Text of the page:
Writers are a funny bunch. We have words we absolutely abhor. For me that one word is “sorry”. Apologising is OK, and is a social glue and I do get its place and purpose. The word “sorry” however, sounds like you’re saying you’re a sorry or a pathetic excuse for a human being.

If I know you and I talk to you, then you can bet your bottom dollar you aren’t pitiful. I don’t have the patience or the time for the self-pitying types who beg to be used and abused.

Did you know that saying “sorry’ excessively undermines your authority? Also, imagine feeling sorry most of the time even when you’re not at fault. Simply by uttering or typing the word you’re telling yourself you’re pathetic. I won’t stand for anyone being or feeling “sorry” in my presence.

When I look up this epidemic of peppering “sorries” in their language, there’s a view that it’s more a female thing. There’s also a study that’s kept track of how often women apologise versus men. Though women apologise more often, apparently, we’re also offended more often and see faults in our own actions and react to this by vocalising apologies. That’s neither here nor there however, in the work context. The constant stream of sorries undermine one’s professionalism.

In fact, this over-apologising was perceived as such a problem that now there’s a Chrome extension called Just Not Sorry which outlines any phrases such as “sorry” in e-mails so that the sender isn’t damaging their professional credibility. It’s a tech application inspired by the writings of a woman named Tara Mohr who encourages women to have bigger dreams (and stop apologising for it!).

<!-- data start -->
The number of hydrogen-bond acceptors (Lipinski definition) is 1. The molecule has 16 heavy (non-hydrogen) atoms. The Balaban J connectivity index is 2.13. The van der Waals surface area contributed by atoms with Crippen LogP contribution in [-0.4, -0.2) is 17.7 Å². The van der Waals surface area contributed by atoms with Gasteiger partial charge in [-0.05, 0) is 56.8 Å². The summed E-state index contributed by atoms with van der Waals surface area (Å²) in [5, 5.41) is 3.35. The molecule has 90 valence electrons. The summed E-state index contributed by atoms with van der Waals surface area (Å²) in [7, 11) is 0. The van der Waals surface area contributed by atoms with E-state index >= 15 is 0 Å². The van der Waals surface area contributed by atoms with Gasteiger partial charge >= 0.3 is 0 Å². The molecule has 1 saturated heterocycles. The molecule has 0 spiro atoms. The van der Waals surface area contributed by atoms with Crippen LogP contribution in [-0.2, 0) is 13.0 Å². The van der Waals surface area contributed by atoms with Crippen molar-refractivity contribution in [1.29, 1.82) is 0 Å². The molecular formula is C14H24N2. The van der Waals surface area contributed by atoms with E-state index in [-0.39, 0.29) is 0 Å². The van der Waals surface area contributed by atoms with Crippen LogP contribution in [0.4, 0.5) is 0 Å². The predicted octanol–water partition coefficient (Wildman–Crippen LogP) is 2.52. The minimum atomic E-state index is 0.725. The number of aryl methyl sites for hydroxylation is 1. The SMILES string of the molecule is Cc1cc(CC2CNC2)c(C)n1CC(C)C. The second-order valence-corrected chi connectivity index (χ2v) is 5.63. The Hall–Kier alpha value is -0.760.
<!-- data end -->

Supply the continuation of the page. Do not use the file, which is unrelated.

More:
Even if you’re a man reading this, go ahead take a look at what she’s got to say and dare to have bigger dreams for yourself. The next time you see me and you’re late to a meeting or you can’t make it to a catch-up or we agreed on something and you’re unable to deliver, save your sorries. I don’t want to hear you’re a sorry and pathetic human being.

Just be up front and tell me that you weren’t really that into what we agreed on. Make this an opportunity to talk about your life’s priorities and how saying “yes” to what other people (including me) are wanting you to do is preventing you from daring to have bigger dreams for yourself.

Over to you…

How is saying “yes” to too many people and obligations making you feel “sorry” and what can you do today to stop being “sorry” and say “no” from the get-go?

Hint: I bought a NO button for my desk to remind me that it’s OK to say no. If I’m too chicken to say “no” myself, I push the button and get used to what it feels like to say “no”.

Also if you’re reading this I love you and hence you never need to say sorry to me.